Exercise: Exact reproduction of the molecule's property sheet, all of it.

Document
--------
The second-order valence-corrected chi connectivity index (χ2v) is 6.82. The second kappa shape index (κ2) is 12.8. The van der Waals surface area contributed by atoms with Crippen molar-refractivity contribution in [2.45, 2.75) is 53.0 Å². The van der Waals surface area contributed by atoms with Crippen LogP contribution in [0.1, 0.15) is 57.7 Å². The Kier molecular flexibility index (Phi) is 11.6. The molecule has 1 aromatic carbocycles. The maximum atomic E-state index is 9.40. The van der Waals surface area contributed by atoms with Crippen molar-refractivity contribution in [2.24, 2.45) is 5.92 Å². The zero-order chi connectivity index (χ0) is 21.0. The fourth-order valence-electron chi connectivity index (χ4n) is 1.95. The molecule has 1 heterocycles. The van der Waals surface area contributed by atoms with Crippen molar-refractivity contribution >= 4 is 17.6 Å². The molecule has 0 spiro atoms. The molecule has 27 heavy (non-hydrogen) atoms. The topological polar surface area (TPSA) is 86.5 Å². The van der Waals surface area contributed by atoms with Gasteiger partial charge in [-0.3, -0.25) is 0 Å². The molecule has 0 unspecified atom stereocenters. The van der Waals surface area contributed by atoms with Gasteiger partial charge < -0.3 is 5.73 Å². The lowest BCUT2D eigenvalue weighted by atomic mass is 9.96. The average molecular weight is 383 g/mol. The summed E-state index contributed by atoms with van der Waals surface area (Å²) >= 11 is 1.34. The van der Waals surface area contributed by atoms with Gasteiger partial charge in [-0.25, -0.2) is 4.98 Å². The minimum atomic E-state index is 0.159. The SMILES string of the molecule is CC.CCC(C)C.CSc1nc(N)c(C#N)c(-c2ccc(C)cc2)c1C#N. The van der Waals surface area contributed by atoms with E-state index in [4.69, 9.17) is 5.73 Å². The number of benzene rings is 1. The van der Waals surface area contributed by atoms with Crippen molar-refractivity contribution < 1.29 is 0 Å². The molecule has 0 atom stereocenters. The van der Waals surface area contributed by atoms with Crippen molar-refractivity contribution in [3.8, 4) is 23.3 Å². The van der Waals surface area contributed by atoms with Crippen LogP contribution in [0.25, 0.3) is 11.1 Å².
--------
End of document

The second-order valence-corrected chi connectivity index (χ2v) is 6.82. The second kappa shape index (κ2) is 12.8. The van der Waals surface area contributed by atoms with Crippen molar-refractivity contribution in [2.45, 2.75) is 53.0 Å². The van der Waals surface area contributed by atoms with Crippen LogP contribution in [0.1, 0.15) is 57.7 Å². The Kier molecular flexibility index (Phi) is 11.6. The molecule has 1 aromatic carbocycles. The maximum atomic E-state index is 9.40. The van der Waals surface area contributed by atoms with Crippen molar-refractivity contribution in [2.24, 2.45) is 5.92 Å². The zero-order chi connectivity index (χ0) is 21.0. The fourth-order valence-electron chi connectivity index (χ4n) is 1.95. The molecule has 1 heterocycles. The van der Waals surface area contributed by atoms with Crippen molar-refractivity contribution >= 4 is 17.6 Å². The molecule has 0 spiro atoms. The molecule has 27 heavy (non-hydrogen) atoms. The topological polar surface area (TPSA) is 86.5 Å². The van der Waals surface area contributed by atoms with Gasteiger partial charge in [-0.3, -0.25) is 0 Å². The molecule has 0 unspecified atom stereocenters. The van der Waals surface area contributed by atoms with Gasteiger partial charge < -0.3 is 5.73 Å². The lowest BCUT2D eigenvalue weighted by atomic mass is 9.96. The average molecular weight is 383 g/mol. The summed E-state index contributed by atoms with van der Waals surface area (Å²) >= 11 is 1.34. The van der Waals surface area contributed by atoms with Gasteiger partial charge in [-0.25, -0.2) is 4.98 Å². The minimum atomic E-state index is 0.159. The SMILES string of the molecule is CC.CCC(C)C.CSc1nc(N)c(C#N)c(-c2ccc(C)cc2)c1C#N. The van der Waals surface area contributed by atoms with E-state index in [4.69, 9.17) is 5.73 Å². The number of benzene rings is 1. The van der Waals surface area contributed by atoms with Crippen molar-refractivity contribution < 1.29 is 0 Å². The molecule has 0 atom stereocenters. The van der Waals surface area contributed by atoms with Crippen molar-refractivity contribution in [3.8, 4) is 23.3 Å². The van der Waals surface area contributed by atoms with Crippen LogP contribution in [0.25, 0.3) is 11.1 Å².